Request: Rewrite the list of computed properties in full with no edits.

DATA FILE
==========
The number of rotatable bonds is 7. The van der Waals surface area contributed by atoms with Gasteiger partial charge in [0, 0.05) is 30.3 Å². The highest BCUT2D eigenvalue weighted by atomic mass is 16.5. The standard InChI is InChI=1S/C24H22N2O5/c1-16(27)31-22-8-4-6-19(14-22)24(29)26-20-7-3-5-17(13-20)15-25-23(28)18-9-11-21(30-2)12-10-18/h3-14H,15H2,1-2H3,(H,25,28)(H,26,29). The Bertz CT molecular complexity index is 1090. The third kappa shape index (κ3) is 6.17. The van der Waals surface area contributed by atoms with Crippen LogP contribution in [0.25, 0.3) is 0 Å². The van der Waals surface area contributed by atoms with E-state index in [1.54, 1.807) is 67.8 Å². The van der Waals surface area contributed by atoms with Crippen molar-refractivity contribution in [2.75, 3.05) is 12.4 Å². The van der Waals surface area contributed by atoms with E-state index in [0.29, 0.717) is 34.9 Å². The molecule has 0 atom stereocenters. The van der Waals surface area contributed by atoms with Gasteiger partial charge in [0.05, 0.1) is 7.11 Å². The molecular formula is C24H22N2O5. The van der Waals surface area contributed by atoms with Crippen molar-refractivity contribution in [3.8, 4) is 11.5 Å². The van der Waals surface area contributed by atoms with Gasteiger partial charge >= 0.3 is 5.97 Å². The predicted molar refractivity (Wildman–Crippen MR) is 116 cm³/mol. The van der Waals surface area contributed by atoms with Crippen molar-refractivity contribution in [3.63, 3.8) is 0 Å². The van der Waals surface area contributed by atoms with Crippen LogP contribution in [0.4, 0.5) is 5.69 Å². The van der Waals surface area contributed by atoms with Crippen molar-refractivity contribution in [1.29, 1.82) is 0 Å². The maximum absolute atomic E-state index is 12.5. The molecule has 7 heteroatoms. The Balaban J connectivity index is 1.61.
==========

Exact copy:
The number of rotatable bonds is 7. The van der Waals surface area contributed by atoms with Gasteiger partial charge in [0, 0.05) is 30.3 Å². The highest BCUT2D eigenvalue weighted by atomic mass is 16.5. The standard InChI is InChI=1S/C24H22N2O5/c1-16(27)31-22-8-4-6-19(14-22)24(29)26-20-7-3-5-17(13-20)15-25-23(28)18-9-11-21(30-2)12-10-18/h3-14H,15H2,1-2H3,(H,25,28)(H,26,29). The Bertz CT molecular complexity index is 1090. The third kappa shape index (κ3) is 6.17. The van der Waals surface area contributed by atoms with Crippen LogP contribution in [0.25, 0.3) is 0 Å². The van der Waals surface area contributed by atoms with E-state index in [1.54, 1.807) is 67.8 Å². The van der Waals surface area contributed by atoms with Crippen molar-refractivity contribution in [2.75, 3.05) is 12.4 Å². The van der Waals surface area contributed by atoms with E-state index in [0.29, 0.717) is 34.9 Å². The molecule has 0 atom stereocenters. The van der Waals surface area contributed by atoms with Gasteiger partial charge in [0.05, 0.1) is 7.11 Å². The molecular formula is C24H22N2O5. The van der Waals surface area contributed by atoms with Crippen molar-refractivity contribution in [3.8, 4) is 11.5 Å². The van der Waals surface area contributed by atoms with Gasteiger partial charge >= 0.3 is 5.97 Å². The predicted molar refractivity (Wildman–Crippen MR) is 116 cm³/mol. The van der Waals surface area contributed by atoms with Crippen molar-refractivity contribution in [3.63, 3.8) is 0 Å². The van der Waals surface area contributed by atoms with Crippen LogP contribution in [0.4, 0.5) is 5.69 Å². The van der Waals surface area contributed by atoms with Crippen molar-refractivity contribution in [1.29, 1.82) is 0 Å². The maximum absolute atomic E-state index is 12.5. The molecule has 7 heteroatoms. The Balaban J connectivity index is 1.61.